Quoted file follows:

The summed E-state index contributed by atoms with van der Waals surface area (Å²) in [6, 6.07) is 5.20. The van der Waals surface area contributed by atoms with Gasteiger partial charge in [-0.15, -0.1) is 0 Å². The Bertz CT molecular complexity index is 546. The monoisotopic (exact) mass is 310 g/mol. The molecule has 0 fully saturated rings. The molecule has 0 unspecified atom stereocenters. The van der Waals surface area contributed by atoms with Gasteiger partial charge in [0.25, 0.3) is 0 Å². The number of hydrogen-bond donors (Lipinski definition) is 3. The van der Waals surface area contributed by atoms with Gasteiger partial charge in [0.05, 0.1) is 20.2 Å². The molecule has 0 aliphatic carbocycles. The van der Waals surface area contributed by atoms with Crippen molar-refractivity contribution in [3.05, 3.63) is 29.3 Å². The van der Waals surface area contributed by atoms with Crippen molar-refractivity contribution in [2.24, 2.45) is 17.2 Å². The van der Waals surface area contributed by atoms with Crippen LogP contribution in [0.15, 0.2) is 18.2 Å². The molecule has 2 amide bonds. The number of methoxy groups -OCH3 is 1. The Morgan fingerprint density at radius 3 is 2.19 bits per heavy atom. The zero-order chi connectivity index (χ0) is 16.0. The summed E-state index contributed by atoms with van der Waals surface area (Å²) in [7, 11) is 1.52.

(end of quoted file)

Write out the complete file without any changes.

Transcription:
The summed E-state index contributed by atoms with van der Waals surface area (Å²) in [6, 6.07) is 5.20. The van der Waals surface area contributed by atoms with Gasteiger partial charge in [-0.15, -0.1) is 0 Å². The Bertz CT molecular complexity index is 546. The monoisotopic (exact) mass is 310 g/mol. The molecule has 0 fully saturated rings. The molecule has 0 unspecified atom stereocenters. The van der Waals surface area contributed by atoms with Gasteiger partial charge in [0.25, 0.3) is 0 Å². The number of hydrogen-bond donors (Lipinski definition) is 3. The van der Waals surface area contributed by atoms with Gasteiger partial charge in [0.05, 0.1) is 20.2 Å². The molecule has 0 aliphatic carbocycles. The van der Waals surface area contributed by atoms with Crippen molar-refractivity contribution in [3.05, 3.63) is 29.3 Å². The van der Waals surface area contributed by atoms with Crippen molar-refractivity contribution in [2.24, 2.45) is 17.2 Å². The van der Waals surface area contributed by atoms with Crippen LogP contribution in [0.15, 0.2) is 18.2 Å². The molecule has 2 amide bonds. The number of methoxy groups -OCH3 is 1. The Morgan fingerprint density at radius 3 is 2.19 bits per heavy atom. The zero-order chi connectivity index (χ0) is 16.0. The summed E-state index contributed by atoms with van der Waals surface area (Å²) in [7, 11) is 1.52.